Setting new stretch goals is the easy part. It can be done without much support from the others. You need a little bit of courage and confidence combined with an ability to envision how far you can go. But now, you are being watched and tested by your team and shareholders. Will you leave up to your targets? Will you really deserve your reputation by creating another turnaround story? Will you take your people out of their comfort zone without losing their motivation or losing them altogether? Basically, can you deliver on the stretch goal that you set? This is the most precarious stage in your journey as a leader. Most leaders make huge mistakes by jumping into the business and start making changes on the strategy, process etc. I have previously outlined the rigorous process of ”How to turnaround any business?” in another post focusing on the consumer driven approach, but here, I’ll emphasize the organizational aspect. When it comes to taking early decisions, avoid the temptation to show-off your existing knowledge and step back a little bit to review the business with your employees. Get into the details with them. Ask many clarification questions. Ask why they do what they do. Observe what they are most proud of, it will lead you to their strengths. Observe what turns them on at work. Everyone has done something that they are proud of. Find it. It will tell you about their passions and strong skills. Validate if the individuals have those skills by asking feedback from others. Simple questions such as: ”What do you think John is good at?” While as a new leader, you can’t learn the weak points of your people with this approach, you can get a lot of insights to their strengths. Why? Because you are not trusted yet. So people will feel safe talking positively about others and hesitate to talk negatively. So  you need to take a different approach to identify barriers of the people to higher performance. It could be in 3 aspects: Attitude, Motivation or Skill-set. Most leaders, jump on skill-set assessment to try to grow their people for higher performance. I don’t recommend that. Because my favorite saying is: ”Attitude eats skills for breakfast”. I assess the attitude of the person before the skill-set. Because a person who has negative attitude is not good for Return On Investment. No matter how much time you spend coaching them, their attitude don’t allow them to open up and get out of their comfort zone. And unfortunately, attitude tends to be the most difficult to change. That said, if you identify negative attitude in anyone such as not acting with can-do mindset, acting cynical about common objectives etc, than you should confront the person very fast. Give them a choice to change their attitude or get out. If not corrected, their attitude can be poisonous and undermine your good work as a leader. But let’s say attitude is fine but motivation is low. This is an easier case. The best way to understand the motivation (or lack of it) of a person is to spend time together reviewing his or her work. I ask simple and direct questions such as: ”What motivates you etc”. But my favorite and most insightful question is: ”Why are you not leaving this company?” the answers that I get are more direct and tell me more about the individual’s motivational drivers vs company’s offering. Listen very carefully, because you will later use this information to create a total improved offering for the individual. Let’s imagine you want a certain employee to take a bigger role but he / she is hesitating. She told you that main reason she stays in the company is her job security and stable income. In this easy case, you can offer better compensation for increased responsibilities. But what if you don’t have a choice but to increase her responsibilities, then you can simply make the offer in the form of ”Take it or leave it” playing on the fear of losing the stability. I know this may sound a little bit harsh but you can’t pretend to offer a luxury that you don’t have as a decision maker. Think about the coach of a football team. He realizes he needs to change the position of a player but the player insists on playing the same. If the positive motivation doesn’t work, then the only choice for the coach is to change the player rather than losing leadership credibility against the whole team. Business is not different. Your job as a leader is to give everyone a chance to follow the new plan, using positive or negative motivation depending on the individual. Do you feel uncomfortable making people uncomfortable? Good, because it also means you are getting out your own comfort zone, not to become a mediocre leader. But please follow the fairness principle while doing this. If the individual can contribute to higher performance, it is always better to keep that person. If not, I highly recommend taking necessary action fast to form the team you want to run with. Remember the car? If the tires are not good enough to run faster and no repair will suffice, then it’s better to put in new tires before you start driving at higher speeds. Eventually, you are making a big favor to the person who refuses to adjust to your plan. Under your new management, they wouldn’t be happy, so better to save them from misery sooner than later.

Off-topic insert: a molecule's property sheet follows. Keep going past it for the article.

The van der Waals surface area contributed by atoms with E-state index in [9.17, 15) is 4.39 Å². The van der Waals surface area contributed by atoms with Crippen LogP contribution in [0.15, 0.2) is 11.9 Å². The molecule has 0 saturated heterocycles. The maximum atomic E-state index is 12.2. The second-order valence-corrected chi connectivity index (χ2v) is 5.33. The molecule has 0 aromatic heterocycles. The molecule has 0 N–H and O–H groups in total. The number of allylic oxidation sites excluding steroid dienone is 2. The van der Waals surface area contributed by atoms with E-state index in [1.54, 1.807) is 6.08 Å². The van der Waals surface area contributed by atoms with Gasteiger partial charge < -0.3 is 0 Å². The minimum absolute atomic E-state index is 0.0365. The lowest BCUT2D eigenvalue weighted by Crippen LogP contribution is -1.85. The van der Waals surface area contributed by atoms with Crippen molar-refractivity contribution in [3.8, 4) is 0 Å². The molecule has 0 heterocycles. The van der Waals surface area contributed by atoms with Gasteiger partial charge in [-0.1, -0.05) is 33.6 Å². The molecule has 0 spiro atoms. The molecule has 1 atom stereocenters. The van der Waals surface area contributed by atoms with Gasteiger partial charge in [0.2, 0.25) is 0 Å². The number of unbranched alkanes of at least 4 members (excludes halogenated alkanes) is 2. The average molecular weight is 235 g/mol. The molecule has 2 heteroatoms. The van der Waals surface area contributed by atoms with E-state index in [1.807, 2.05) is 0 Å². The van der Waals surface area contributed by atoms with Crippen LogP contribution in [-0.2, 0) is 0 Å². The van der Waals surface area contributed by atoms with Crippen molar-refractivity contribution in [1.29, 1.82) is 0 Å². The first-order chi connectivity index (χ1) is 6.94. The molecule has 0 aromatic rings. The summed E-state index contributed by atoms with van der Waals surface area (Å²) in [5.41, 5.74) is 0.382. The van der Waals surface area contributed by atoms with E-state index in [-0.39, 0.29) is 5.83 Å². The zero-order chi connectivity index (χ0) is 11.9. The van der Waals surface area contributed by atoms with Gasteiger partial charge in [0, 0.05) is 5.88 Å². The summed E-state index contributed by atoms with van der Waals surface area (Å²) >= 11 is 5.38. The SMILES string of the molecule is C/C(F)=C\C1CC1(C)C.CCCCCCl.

Lastly on this topic, your employee may have all the positive attitude with a high level of motivation, but may lack skills. In this case, you need to focus on coaching for skill growth. In my experience, people with positive attitude and motivation rarely fail to grow their skill-set under proper coaching. However, if this is the case, you can use other solutions such as hiring a more experienced manager to coach the employee or changing the scope of the work of the employee to fit the skill set better.